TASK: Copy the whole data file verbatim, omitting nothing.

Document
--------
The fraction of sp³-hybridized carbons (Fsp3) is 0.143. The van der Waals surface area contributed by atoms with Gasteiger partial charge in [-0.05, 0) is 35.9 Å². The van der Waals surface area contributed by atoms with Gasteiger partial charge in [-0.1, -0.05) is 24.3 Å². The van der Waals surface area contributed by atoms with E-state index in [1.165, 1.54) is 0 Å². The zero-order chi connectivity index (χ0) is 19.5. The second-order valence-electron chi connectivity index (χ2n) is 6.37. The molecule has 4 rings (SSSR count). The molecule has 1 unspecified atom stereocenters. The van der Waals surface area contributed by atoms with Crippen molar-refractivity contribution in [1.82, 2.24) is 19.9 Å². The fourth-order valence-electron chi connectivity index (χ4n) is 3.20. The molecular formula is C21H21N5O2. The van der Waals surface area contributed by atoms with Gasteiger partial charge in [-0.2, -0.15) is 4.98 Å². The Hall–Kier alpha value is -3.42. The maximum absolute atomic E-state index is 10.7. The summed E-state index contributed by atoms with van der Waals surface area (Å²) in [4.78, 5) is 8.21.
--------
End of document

The fraction of sp³-hybridized carbons (Fsp3) is 0.143. The van der Waals surface area contributed by atoms with Gasteiger partial charge in [-0.05, 0) is 35.9 Å². The van der Waals surface area contributed by atoms with Gasteiger partial charge in [-0.1, -0.05) is 24.3 Å². The van der Waals surface area contributed by atoms with E-state index in [1.165, 1.54) is 0 Å². The zero-order chi connectivity index (χ0) is 19.5. The second-order valence-electron chi connectivity index (χ2n) is 6.37. The molecule has 4 rings (SSSR count). The molecule has 1 unspecified atom stereocenters. The van der Waals surface area contributed by atoms with Crippen molar-refractivity contribution in [1.82, 2.24) is 19.9 Å². The fourth-order valence-electron chi connectivity index (χ4n) is 3.20. The molecular formula is C21H21N5O2. The van der Waals surface area contributed by atoms with Gasteiger partial charge in [-0.2, -0.15) is 4.98 Å². The Hall–Kier alpha value is -3.42. The maximum absolute atomic E-state index is 10.7. The summed E-state index contributed by atoms with van der Waals surface area (Å²) in [4.78, 5) is 8.21.